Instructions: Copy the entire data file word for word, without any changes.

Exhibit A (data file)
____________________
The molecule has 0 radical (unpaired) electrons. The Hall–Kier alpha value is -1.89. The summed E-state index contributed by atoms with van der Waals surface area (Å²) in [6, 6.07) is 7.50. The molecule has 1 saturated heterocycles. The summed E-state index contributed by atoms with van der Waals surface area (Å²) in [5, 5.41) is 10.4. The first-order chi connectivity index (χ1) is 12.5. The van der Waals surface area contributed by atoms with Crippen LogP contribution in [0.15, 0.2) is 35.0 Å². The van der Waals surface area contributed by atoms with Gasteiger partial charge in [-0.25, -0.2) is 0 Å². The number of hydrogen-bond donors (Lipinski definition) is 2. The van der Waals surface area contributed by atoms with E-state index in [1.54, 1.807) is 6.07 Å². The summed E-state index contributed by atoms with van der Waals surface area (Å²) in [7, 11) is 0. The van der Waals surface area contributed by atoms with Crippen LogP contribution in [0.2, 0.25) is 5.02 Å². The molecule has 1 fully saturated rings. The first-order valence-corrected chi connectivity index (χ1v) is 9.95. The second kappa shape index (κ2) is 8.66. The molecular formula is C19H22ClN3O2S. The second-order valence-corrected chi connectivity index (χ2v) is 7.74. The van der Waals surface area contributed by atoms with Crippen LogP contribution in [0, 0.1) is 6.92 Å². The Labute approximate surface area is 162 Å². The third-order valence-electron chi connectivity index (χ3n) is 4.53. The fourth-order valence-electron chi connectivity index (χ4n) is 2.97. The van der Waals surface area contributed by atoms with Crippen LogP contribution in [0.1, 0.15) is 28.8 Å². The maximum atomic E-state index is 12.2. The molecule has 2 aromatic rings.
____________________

The molecule has 0 radical (unpaired) electrons. The Hall–Kier alpha value is -1.89. The summed E-state index contributed by atoms with van der Waals surface area (Å²) in [6, 6.07) is 7.50. The molecule has 1 saturated heterocycles. The summed E-state index contributed by atoms with van der Waals surface area (Å²) in [5, 5.41) is 10.4. The first-order chi connectivity index (χ1) is 12.5. The van der Waals surface area contributed by atoms with Crippen LogP contribution in [0.15, 0.2) is 35.0 Å². The van der Waals surface area contributed by atoms with Gasteiger partial charge in [-0.25, -0.2) is 0 Å². The number of hydrogen-bond donors (Lipinski definition) is 2. The van der Waals surface area contributed by atoms with E-state index in [1.54, 1.807) is 6.07 Å². The summed E-state index contributed by atoms with van der Waals surface area (Å²) in [7, 11) is 0. The van der Waals surface area contributed by atoms with Crippen LogP contribution in [0.2, 0.25) is 5.02 Å². The molecule has 1 fully saturated rings. The first-order valence-corrected chi connectivity index (χ1v) is 9.95. The second kappa shape index (κ2) is 8.66. The molecular formula is C19H22ClN3O2S. The second-order valence-corrected chi connectivity index (χ2v) is 7.74. The van der Waals surface area contributed by atoms with Crippen LogP contribution in [0, 0.1) is 6.92 Å². The Labute approximate surface area is 162 Å². The third-order valence-electron chi connectivity index (χ3n) is 4.53. The fourth-order valence-electron chi connectivity index (χ4n) is 2.97. The van der Waals surface area contributed by atoms with Crippen LogP contribution in [0.1, 0.15) is 28.8 Å². The maximum atomic E-state index is 12.2. The molecule has 2 aromatic rings.